Good to read about the various Chiang Mai personalities
Ref: Local Personality - I have lived in Chiang Mai on
and off for the last 5 years but I never knew how many interesting, caring
and well educated people live here. Thanks to your personality column, we
can now find a lot of background, even on people we think we knew.
The way Dr. Corness describes them makes us believe we
know the person and what I like most of all is that it is not written as an
advertising for the person but how and why the interviewed became what he or
she is. In times like this not many people do it this way.
Also he does not seem to be someone who cares about
gender. It is almost equal, as he interviews both men and ladies. Many
magazines nowadays restrict their personal columns to men but where would we
be without our women?
He seems to have a soft spot for ladies - you can read in
the column male section that it is written more down to the point and
without the sometimes-sentimental touch. (Which I personally find very
Anyway, just wanted to tell you that it must be an honor
to be interviewed by this man. Hope this column stays in the paper for a
long time to come and in case you ever run out of ‘personalities’ give
me a call.
Tuk-tuks, bird brains, UFOs and gross polluters
Now you’ve got me started, with the letter about noisy,
polluting tuk tuks and their obnoxious rip-off drivers, the scourge of
Chiang Mai. (Boycotting Tuk-tuks. Mailbag - Vol II No. 7.) I hope the TAT
hears you Mr. Peschon, and I will join you in the boycott. But I have to
tell you that my fantasies include Sylvester Stallone in a fully armed
Apache helicopter on a search and destroy mission for the smelly little
vultures. I know it’s extreme, but I’m an American.
Speaking of birds, my favorite read so far in CM Mail is
the suicidal swallows story, and UFO theory follow up. I hope you will keep
I haven’t witnessed the smog-diving swallows myself
yet, or any miniature flying aliens that I know of. The only drunken
bird-brains I see on the road are unfortunately behind the handle bars. But
a note to the “confused farang”, I think you are on to something with
the exhaust theory, or should I say on something. You are obviously
suffering from the same involuntary giddy intoxication that I experience
when stuck in Chiang Mai traffic behind a few smoking tuk tuks.
Don’t feel bad, my wife thinks I’m crazy too. She
doesn’t understand that it’s just the potent combination of the exhaust
fumes, with the smoke and vaporized plastics from my neighbor’s burn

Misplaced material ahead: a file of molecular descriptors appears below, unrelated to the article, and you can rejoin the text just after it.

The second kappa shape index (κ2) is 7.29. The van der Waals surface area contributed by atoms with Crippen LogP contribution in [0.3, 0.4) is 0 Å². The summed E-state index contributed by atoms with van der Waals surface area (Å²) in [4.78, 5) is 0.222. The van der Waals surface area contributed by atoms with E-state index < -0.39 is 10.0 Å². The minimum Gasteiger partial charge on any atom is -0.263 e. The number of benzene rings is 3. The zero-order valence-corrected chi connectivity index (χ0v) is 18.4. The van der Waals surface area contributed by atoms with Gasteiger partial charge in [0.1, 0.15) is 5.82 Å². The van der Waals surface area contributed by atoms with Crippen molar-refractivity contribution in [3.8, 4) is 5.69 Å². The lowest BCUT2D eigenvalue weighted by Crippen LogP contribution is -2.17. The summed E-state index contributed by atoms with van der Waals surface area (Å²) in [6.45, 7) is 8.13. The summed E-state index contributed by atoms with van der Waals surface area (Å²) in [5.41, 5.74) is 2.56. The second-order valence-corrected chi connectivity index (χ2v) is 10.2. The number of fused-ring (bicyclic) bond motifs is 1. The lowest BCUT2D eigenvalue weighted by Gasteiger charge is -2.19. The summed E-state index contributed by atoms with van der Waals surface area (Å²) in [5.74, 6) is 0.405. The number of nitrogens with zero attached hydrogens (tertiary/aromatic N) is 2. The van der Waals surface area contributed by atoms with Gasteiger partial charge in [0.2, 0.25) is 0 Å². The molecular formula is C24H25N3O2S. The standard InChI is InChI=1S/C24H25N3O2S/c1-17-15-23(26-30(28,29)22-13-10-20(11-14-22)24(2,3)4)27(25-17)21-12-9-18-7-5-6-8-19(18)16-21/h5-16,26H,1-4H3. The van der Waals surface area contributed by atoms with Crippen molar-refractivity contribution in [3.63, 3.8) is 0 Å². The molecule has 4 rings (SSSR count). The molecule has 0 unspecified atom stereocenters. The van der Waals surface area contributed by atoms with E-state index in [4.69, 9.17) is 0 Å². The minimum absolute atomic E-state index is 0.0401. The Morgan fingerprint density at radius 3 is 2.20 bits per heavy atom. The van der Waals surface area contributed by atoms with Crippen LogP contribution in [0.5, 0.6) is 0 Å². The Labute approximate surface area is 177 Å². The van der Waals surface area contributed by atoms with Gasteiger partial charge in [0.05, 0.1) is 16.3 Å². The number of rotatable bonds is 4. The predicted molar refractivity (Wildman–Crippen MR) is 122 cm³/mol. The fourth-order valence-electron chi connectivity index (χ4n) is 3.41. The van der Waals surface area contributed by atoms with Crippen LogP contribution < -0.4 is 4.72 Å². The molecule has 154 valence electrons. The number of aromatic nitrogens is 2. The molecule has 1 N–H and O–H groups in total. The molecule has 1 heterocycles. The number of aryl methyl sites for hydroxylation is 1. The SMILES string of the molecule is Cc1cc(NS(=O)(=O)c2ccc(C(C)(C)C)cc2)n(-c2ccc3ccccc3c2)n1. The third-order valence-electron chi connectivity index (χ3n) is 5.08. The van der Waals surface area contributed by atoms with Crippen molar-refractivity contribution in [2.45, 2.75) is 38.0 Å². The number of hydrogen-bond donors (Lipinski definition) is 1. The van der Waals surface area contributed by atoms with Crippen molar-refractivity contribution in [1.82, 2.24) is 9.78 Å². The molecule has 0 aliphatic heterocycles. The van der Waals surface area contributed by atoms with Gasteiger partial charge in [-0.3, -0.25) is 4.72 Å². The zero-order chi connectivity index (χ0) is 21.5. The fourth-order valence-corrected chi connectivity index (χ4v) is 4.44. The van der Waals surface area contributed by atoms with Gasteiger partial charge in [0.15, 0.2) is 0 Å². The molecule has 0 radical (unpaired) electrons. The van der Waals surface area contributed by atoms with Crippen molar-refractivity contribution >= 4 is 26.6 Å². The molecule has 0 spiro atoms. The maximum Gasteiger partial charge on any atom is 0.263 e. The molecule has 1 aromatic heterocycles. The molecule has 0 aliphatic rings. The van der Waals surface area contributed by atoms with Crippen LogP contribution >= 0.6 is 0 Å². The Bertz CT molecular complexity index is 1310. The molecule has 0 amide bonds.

piles. Wat until your junkie swallows get wind of my neighborhood. It could
be like Alfred Hitchcock’s “The Birds” all over again.
I can’t help but wonder what would happen if the P.M.
heard about how the birds and you and I get high in Chiang Mai. What if he
launched a three month crackdown to rid the Kingdom of gross polluters. Now
that would be a story.
Dr. Byte is the best
Just want to give you a comment about a new column, which
I recently found in your newspaper called ‘Dr. Byte’. That’s a nice
one. I like it that he answers simple questions or questions which seem to
be simple but he answers them in a way that even a not so computer literate
person like myself can understand.
There are more than enough high tech journals on the
market for all these freaks but they mostly seem to forget ‘us normal
people’. So your Dr. Byte is a real nice change. Keep it up! I might even
send him a question or two since he has a way of explaining, which beats the
way of my husband and my even more patient son ... A shame that it is not in
Chiang Mai food festivals too loud for some
Chiang Mai food festivals your headline promoted, 8-14
Feb issue, yet neglects to mention the ear-shattering blasts of the
loudspeakers. I attended with three friends yet alighting from our car some
400 metres from the Airport Plaza site, even from that distance we were
We quickly got back in the car and went to a quiet
restaurant for dinner, having to forsake promoter’s Lan Na offerings.
When will they learn?
Ban noisy tuk tuks
India and Bangladesh have now banned noisy, polluting,
two-stroke ‘auto-rickshaws’ from the streets of their capital cities.
They have been replaced by new four-stroke models that run on compressed
natural gas. The residents of New Delhi and Dhaka are reporting an immediate
improvement in their quality of life. Surely a country like Thailand can
match this? And why not go one step further ... what about an electric
‘tuk tuk’? It would probably be easier and cheaper to produce than the
current model (no gear box, no drive train), and could be recharged at night
using discount electricity at special charging stations. All it needs is the
political will. Then we can all stop suffering from the noise and fumes of
these infernal machines.